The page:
Despite the availability of reliable delirium screening tools like the Confusion Assessment Method (CAM),21 current US hospital standard of care does not require systematic screening for cognitive impairment, delirium, or risk factors for delirium across non-ICU inpatient populations. There is limited understanding of the syndrome among clinical staff, and delirium in many medical-surgical patients is under diagnosed, misdiagnosed and undertreated,9,22,23 resulting in limited and inconsistent access to consultation, liaison and advice from geriatricians and psychiatrists.24,25 Frequently cited medical conditions that may trigger an episode of delirium include but are not limited to hepatic/renal failure, cancer, stroke, trauma, malnutrition, infection and cardiovascular disorders.25 Acquired inpatient conditions may include dehydration, infection and combination of medications, fecal impaction, or a specific medication. Changes to the individual's environment that may activate an episode of delirium may include light, noise, temperature of room along with lack of privacy and an unfamiliar environment.5 From the individual perspective, deficits in sight and hearing, pain, lack of sleep and isolation increase the risk for delirium. Invasive tubes, such as indwelling urinary catheters, along with dressings and other devices that restrict movement may lead to increased incidence of delirium.25Background
Several delirium prevention programs consist of targeted multi-factorial, non-pharmacological interventions. In general, the individual components of the interventions may vary in practice. Examples of interventions that have been investigated and reported in the research literature include cognitive activities or orientation, attending to bowel and bladder functions, early mobilization, geriatric consultation, hydration and nutrition, pain management, sleep enhancement, vision and hearing protocols and staff education to name a few.26,33 At least one study of hospitalized patients that focused on multiple interventions to reduce or eliminate modifiable predisposing and precipitating factors, resulted in significant reductions in the number and duration of episodes of delirium in hospitalized patients.26 In comparison, very few studies explored the effect of a single non-pharmacological intervention on decreasing the incidence or lessening the severity of delirium.45-48Background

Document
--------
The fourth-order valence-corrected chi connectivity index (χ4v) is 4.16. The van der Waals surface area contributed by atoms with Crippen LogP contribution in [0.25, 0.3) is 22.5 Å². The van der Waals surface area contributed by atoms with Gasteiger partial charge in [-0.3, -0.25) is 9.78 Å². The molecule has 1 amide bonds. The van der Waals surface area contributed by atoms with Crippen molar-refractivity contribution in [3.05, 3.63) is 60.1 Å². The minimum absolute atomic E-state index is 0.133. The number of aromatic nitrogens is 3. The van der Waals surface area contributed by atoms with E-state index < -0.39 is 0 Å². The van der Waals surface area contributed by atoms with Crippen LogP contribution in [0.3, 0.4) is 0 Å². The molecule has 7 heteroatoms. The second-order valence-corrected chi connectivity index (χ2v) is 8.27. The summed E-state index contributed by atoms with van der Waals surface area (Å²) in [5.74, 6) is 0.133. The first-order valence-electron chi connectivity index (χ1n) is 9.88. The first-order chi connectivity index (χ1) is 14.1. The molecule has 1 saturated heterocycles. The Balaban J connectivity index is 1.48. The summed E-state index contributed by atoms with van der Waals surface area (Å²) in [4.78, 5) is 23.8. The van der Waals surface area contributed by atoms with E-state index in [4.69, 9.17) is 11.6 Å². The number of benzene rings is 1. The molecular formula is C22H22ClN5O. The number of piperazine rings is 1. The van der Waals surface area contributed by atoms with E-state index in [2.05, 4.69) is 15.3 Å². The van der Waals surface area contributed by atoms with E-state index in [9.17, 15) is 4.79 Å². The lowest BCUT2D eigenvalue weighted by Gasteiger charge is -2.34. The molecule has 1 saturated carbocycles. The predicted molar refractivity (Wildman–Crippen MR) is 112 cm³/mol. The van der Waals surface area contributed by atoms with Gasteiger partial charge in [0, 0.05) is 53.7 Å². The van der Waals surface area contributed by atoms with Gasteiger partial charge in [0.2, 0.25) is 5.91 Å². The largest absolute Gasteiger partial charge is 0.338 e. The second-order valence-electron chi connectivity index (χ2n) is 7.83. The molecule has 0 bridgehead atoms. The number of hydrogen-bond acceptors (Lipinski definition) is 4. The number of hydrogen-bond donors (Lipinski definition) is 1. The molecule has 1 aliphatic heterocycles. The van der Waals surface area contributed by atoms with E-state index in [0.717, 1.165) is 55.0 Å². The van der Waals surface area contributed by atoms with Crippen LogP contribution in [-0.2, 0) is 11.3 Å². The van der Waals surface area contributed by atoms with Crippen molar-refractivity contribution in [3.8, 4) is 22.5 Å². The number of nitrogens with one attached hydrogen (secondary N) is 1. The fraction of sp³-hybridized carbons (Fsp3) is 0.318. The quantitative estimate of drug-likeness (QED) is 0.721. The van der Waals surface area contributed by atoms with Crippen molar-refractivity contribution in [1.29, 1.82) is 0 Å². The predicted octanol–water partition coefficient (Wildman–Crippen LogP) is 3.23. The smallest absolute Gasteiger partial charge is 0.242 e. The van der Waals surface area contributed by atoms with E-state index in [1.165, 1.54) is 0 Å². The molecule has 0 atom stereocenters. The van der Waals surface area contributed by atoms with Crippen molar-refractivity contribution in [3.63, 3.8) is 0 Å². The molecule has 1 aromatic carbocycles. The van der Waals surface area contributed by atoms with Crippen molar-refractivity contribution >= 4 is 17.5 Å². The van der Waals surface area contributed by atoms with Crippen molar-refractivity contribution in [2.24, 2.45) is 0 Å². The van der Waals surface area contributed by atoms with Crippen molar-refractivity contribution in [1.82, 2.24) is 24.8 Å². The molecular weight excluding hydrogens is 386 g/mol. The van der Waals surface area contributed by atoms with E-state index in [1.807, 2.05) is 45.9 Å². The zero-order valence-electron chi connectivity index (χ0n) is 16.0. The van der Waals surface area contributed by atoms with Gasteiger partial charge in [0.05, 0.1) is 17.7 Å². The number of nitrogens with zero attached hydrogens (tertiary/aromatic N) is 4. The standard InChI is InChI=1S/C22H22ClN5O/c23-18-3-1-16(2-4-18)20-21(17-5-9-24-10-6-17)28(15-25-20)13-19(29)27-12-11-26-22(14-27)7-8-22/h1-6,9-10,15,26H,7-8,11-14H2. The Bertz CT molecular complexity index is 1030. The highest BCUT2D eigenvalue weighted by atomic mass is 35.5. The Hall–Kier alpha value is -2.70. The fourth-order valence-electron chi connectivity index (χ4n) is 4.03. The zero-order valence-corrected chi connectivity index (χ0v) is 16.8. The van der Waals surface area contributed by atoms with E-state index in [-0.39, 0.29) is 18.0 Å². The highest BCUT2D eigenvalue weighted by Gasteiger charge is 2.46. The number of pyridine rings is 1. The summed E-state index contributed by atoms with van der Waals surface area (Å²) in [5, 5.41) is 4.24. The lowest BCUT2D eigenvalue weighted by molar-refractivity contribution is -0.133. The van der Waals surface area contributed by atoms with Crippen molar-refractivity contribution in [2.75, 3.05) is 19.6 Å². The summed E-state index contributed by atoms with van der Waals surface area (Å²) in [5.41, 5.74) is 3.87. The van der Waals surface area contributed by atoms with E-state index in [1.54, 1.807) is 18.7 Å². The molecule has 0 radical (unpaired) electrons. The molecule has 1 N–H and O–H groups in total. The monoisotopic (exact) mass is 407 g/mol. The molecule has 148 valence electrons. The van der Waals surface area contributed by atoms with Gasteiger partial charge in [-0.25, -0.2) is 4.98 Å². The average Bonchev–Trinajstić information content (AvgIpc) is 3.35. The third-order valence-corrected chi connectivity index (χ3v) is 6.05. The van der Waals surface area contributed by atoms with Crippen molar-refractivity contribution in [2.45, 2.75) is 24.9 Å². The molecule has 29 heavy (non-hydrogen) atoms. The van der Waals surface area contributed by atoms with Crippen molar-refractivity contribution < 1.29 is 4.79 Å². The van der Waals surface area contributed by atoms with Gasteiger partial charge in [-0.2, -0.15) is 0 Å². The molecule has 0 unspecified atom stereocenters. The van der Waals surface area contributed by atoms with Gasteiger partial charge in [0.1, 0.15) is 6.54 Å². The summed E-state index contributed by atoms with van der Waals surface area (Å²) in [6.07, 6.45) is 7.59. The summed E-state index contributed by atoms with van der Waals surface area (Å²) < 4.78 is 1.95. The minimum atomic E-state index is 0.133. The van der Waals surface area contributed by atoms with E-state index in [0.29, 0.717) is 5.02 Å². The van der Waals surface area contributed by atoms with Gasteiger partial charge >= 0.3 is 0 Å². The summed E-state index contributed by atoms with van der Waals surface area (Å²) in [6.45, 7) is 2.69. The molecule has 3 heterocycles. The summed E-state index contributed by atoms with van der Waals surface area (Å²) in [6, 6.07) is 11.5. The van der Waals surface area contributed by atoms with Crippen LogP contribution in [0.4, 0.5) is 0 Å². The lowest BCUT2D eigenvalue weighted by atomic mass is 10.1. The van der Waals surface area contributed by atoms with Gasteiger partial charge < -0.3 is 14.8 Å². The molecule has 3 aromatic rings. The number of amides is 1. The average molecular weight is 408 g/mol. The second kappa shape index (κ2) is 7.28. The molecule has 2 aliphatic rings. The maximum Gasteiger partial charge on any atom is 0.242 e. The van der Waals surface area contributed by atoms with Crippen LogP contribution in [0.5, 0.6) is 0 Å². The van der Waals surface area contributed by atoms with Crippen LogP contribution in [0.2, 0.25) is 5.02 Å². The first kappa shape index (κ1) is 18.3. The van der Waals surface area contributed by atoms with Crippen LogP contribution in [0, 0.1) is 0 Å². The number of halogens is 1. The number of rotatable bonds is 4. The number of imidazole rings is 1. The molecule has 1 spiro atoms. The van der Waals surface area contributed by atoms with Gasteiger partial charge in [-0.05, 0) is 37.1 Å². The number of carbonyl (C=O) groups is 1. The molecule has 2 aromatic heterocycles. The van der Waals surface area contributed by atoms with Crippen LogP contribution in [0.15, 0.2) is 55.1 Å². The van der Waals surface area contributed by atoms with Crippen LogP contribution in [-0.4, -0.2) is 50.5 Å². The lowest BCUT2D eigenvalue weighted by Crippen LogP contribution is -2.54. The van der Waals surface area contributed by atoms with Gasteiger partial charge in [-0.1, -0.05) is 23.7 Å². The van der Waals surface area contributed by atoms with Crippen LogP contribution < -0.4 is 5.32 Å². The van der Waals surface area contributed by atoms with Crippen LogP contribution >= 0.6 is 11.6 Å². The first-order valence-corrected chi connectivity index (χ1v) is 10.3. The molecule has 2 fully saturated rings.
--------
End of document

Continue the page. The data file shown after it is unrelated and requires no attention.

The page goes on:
Professional organizations strongly recommend and make available evidence-based national best practice guidelines on delirium care. For example, the American Association of Critical Care Nurses has an evidence-based Practice Alert on delirium assessment and management.27 However, the team caring for the non-critical, yet acutely ill patient in the non-ICU setting, is unprepared to deal with the presentation of delirium. In fact, nurses and physicians often fail to identify delirium in two-thirds of patients due to its varied presentation and fluctuating nature.13 Delirium prevention is desirable for both patients and healthcare personnel as early recognition and prevention is a quality indicator of hospital care.8,28Background
We found no systematic review specific to the evidence on non-pharmacological, multi-component interventions to prevent delirium in the hospitalized older adult non-ICU population. The Cochrane Library published a systematic review on delirium prevention interventions that included pharmacological measures and was limited to randomized control trials.29 In 2012, the Joanna Briggs Institute published multiple evidence summaries on delirium screening and assessment, prevention, and management,30-32 but no systematic review. In 2005, Milisen and colleagues published a systematic review on multi-component interventions for delirium in hospitalized older adults.33 However, they did not exclude the ICU population.